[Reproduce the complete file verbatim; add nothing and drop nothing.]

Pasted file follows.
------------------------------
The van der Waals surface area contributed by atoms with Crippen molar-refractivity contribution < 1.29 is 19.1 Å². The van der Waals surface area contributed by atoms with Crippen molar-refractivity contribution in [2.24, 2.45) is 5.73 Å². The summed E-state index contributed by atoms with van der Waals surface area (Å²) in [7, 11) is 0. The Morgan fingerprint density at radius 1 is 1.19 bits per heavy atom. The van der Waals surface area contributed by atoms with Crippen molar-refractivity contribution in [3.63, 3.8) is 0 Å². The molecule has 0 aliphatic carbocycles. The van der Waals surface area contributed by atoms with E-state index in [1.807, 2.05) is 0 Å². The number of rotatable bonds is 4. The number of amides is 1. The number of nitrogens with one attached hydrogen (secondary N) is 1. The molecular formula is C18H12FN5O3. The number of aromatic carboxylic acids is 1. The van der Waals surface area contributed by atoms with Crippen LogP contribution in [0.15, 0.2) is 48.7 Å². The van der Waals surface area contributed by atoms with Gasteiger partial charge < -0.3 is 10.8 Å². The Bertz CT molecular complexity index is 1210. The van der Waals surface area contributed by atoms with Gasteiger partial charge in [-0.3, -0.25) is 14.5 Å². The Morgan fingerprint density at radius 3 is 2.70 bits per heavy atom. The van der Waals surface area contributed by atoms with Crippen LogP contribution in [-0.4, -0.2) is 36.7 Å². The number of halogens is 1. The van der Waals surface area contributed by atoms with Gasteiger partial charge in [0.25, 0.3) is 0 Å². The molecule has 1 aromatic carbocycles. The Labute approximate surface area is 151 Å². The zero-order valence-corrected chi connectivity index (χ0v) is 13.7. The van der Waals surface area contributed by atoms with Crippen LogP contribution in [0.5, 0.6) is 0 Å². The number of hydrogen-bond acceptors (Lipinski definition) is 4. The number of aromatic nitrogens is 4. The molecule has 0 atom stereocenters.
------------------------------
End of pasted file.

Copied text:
The van der Waals surface area contributed by atoms with Crippen molar-refractivity contribution < 1.29 is 19.1 Å². The van der Waals surface area contributed by atoms with Crippen molar-refractivity contribution in [2.24, 2.45) is 5.73 Å². The summed E-state index contributed by atoms with van der Waals surface area (Å²) in [7, 11) is 0. The Morgan fingerprint density at radius 1 is 1.19 bits per heavy atom. The van der Waals surface area contributed by atoms with Crippen molar-refractivity contribution in [3.63, 3.8) is 0 Å². The molecule has 0 aliphatic carbocycles. The van der Waals surface area contributed by atoms with E-state index in [1.807, 2.05) is 0 Å². The number of rotatable bonds is 4. The number of amides is 1. The number of nitrogens with one attached hydrogen (secondary N) is 1. The molecular formula is C18H12FN5O3. The number of aromatic carboxylic acids is 1. The van der Waals surface area contributed by atoms with Crippen LogP contribution in [0.15, 0.2) is 48.7 Å². The van der Waals surface area contributed by atoms with Gasteiger partial charge < -0.3 is 10.8 Å². The Bertz CT molecular complexity index is 1210. The van der Waals surface area contributed by atoms with Gasteiger partial charge in [-0.3, -0.25) is 14.5 Å². The Morgan fingerprint density at radius 3 is 2.70 bits per heavy atom. The van der Waals surface area contributed by atoms with Crippen LogP contribution in [-0.4, -0.2) is 36.7 Å². The number of halogens is 1. The van der Waals surface area contributed by atoms with Gasteiger partial charge in [0.25, 0.3) is 0 Å². The molecule has 1 aromatic carbocycles. The Labute approximate surface area is 151 Å². The zero-order valence-corrected chi connectivity index (χ0v) is 13.7. The van der Waals surface area contributed by atoms with Crippen LogP contribution in [0.5, 0.6) is 0 Å². The number of hydrogen-bond acceptors (Lipinski definition) is 4. The number of aromatic nitrogens is 4. The molecule has 0 atom stereocenters.